Farmers warned – safety first around farm vehicles after three deaths this year

SafeWork NSW continues to stress the importance of utilising necessary safety equipment such as seatbelts and helmets, especially when operating side-by-side vehicles, quad bikes and motorcycles. A series of recent serious injuries and fatalities involving these farm vehicles, including cases involving children, has raised significant concern.

In an incident at Coonamble on February 14th, SafeWork NSW spearheaded investigations into an accident where a 37-year-old male and a four-year-old child sustained severe injuries after being thrown from a quad bike. Preliminary findings suggest that they were not wearing helmets at the time.

Currently, SafeWork NSW is also probing three fatalities that have occurred since the onset of this year.

Safety tools such as seatbelts and helmets can provide an essential layer of protection in the event of a rollover. It’s important for operators and passengers using side-by-side vehicles to engage all available WHS management systems and safety features.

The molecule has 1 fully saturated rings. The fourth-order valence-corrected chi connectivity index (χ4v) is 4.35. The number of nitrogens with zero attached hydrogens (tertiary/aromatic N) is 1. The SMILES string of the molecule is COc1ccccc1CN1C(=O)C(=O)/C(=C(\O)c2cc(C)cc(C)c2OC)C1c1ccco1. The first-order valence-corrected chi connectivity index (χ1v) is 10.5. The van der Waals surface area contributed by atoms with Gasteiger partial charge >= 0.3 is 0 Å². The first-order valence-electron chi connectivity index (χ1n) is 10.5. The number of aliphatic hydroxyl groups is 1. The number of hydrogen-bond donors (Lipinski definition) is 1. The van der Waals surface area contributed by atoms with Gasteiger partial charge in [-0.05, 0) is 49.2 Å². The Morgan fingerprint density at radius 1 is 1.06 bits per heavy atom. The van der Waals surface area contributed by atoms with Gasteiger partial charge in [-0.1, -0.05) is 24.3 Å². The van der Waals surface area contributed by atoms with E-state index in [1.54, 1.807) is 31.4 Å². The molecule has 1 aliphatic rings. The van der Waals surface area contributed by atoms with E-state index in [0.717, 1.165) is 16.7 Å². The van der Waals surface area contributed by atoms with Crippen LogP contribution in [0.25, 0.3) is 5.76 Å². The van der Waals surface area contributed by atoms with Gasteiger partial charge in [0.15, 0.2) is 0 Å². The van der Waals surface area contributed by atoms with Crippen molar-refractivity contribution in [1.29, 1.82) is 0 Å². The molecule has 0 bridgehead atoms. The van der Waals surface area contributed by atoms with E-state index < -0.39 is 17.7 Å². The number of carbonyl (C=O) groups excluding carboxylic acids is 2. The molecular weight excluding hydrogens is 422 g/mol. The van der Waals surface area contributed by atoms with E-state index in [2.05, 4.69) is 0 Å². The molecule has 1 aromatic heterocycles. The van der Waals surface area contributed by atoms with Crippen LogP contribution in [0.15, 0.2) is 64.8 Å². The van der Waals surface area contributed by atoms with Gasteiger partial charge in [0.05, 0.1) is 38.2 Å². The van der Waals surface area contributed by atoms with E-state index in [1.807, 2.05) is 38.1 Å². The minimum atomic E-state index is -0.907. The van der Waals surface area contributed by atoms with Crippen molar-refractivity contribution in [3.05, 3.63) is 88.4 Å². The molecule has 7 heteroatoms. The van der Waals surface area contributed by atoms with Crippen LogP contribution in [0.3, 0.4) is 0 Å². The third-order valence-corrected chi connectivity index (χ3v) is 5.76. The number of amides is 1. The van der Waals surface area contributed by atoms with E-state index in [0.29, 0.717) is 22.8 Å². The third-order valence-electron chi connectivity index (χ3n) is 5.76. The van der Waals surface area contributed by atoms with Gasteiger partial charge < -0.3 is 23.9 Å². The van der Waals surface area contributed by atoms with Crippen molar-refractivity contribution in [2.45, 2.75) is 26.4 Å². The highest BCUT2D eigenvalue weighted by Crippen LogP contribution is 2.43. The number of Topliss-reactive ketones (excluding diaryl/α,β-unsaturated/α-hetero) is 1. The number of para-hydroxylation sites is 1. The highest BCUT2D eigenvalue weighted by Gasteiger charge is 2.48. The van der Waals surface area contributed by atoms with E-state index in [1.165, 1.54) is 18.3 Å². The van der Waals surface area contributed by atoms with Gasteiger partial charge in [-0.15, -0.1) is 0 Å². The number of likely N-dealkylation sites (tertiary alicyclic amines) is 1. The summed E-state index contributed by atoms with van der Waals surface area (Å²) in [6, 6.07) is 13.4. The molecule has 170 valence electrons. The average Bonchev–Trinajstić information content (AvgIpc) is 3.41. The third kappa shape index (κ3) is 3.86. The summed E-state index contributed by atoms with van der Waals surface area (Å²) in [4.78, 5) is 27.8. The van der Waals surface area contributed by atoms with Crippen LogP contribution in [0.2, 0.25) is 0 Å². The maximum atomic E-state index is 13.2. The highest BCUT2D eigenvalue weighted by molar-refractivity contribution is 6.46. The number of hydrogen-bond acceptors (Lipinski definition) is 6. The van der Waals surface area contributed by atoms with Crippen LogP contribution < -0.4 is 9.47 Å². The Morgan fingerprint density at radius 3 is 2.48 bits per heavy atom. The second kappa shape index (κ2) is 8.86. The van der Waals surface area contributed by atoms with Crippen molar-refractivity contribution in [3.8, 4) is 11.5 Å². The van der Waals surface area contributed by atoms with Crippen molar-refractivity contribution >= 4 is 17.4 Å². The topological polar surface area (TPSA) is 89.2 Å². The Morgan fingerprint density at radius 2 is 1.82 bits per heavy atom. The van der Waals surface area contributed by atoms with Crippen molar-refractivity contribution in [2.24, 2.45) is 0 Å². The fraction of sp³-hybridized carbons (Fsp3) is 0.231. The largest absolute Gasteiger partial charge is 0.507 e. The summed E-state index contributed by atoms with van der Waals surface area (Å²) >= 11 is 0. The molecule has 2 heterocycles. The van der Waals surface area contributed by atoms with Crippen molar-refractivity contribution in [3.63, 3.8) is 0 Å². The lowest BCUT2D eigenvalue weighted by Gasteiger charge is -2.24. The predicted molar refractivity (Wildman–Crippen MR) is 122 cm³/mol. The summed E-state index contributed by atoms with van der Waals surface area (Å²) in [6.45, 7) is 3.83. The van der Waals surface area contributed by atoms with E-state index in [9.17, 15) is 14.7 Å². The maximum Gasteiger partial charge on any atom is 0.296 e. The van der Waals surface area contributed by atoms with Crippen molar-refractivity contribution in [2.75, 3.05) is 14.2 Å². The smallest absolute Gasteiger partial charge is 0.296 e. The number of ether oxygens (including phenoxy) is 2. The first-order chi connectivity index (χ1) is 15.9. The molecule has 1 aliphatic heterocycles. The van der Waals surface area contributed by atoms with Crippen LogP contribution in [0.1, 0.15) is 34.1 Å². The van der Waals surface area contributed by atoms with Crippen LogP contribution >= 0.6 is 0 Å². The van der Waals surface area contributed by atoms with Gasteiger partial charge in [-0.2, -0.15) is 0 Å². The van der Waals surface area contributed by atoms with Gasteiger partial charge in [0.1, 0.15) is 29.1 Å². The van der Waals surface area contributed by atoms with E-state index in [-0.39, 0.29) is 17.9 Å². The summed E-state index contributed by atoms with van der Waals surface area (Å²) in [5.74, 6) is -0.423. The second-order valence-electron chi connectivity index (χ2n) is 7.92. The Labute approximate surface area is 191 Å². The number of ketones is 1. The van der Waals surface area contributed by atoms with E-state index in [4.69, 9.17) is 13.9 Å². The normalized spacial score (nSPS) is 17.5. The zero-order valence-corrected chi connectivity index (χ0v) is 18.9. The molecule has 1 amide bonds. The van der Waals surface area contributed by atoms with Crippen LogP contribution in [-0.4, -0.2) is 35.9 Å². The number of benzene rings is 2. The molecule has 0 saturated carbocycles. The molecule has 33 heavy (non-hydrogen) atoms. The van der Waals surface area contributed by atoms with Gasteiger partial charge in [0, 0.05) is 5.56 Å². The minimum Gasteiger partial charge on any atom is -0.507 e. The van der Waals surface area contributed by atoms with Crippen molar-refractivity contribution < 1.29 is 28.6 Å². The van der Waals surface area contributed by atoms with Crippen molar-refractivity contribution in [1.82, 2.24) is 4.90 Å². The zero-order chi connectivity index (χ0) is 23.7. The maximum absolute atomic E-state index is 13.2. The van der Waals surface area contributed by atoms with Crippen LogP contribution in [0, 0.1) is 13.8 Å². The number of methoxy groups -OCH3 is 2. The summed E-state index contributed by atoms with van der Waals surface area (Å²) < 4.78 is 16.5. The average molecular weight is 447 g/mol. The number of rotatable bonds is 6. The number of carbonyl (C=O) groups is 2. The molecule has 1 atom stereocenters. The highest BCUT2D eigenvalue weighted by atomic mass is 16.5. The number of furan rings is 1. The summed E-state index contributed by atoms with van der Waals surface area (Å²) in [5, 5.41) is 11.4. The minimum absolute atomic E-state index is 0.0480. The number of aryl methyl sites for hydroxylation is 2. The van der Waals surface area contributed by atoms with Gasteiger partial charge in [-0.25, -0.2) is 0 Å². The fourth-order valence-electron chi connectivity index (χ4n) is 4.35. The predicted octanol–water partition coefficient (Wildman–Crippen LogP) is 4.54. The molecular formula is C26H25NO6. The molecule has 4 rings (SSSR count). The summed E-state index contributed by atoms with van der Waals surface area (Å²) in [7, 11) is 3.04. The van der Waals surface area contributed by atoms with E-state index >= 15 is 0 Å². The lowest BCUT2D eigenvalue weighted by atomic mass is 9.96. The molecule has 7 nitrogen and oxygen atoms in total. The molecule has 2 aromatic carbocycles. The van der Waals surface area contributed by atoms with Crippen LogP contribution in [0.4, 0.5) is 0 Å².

Statistics show that there have been over 56 quad bike-related deaths in New South Wales since 2001 and an additional 20 fatalities involving side-by-side vehicles. The risk of rollovers persists even at low speeds and on flat terrains, potentially causing riders to be pinned under these hefty machines.

For farming professionals opting to continue the use of quad bikes, SafeWork NSW advises strict adherence to manufacturer instructions, particularly those concerning load limits and balanced parcel distribution. Incorrect loading with heavy or unfixed items like chemical spraying tanks can alter the centre of gravity of the vehicle, compromising braking efficiency and jeopardizing control, subsequently elevating the risk of rollovers.

Discover more about Farm safety industries and Bluesafe SWMS (Safe Work Method Statement).

Trent Curtin, acting head of SafeWork NSW, underscored the inherent dangers associated with quad bikes. “A 400-kilo quad bike capable of hitting speeds over 50 kilometres per hour is not something a child under 16 should operate or travel in”, he warned, noting that the negligent non-use of available safety features is a tragedy.

Workplace health and safety officers, such as those using Bluesafe WHS Management System, adopt a zero-tolerance approach towards operators who are caught disregarding these safety measures, like not wearing seatbelts while driving side-by-side vehicles or without helmets when riding quad bikes, or those operating without carrying out an appropriate SWMS. Infringements could result in issuing of notices and fines.

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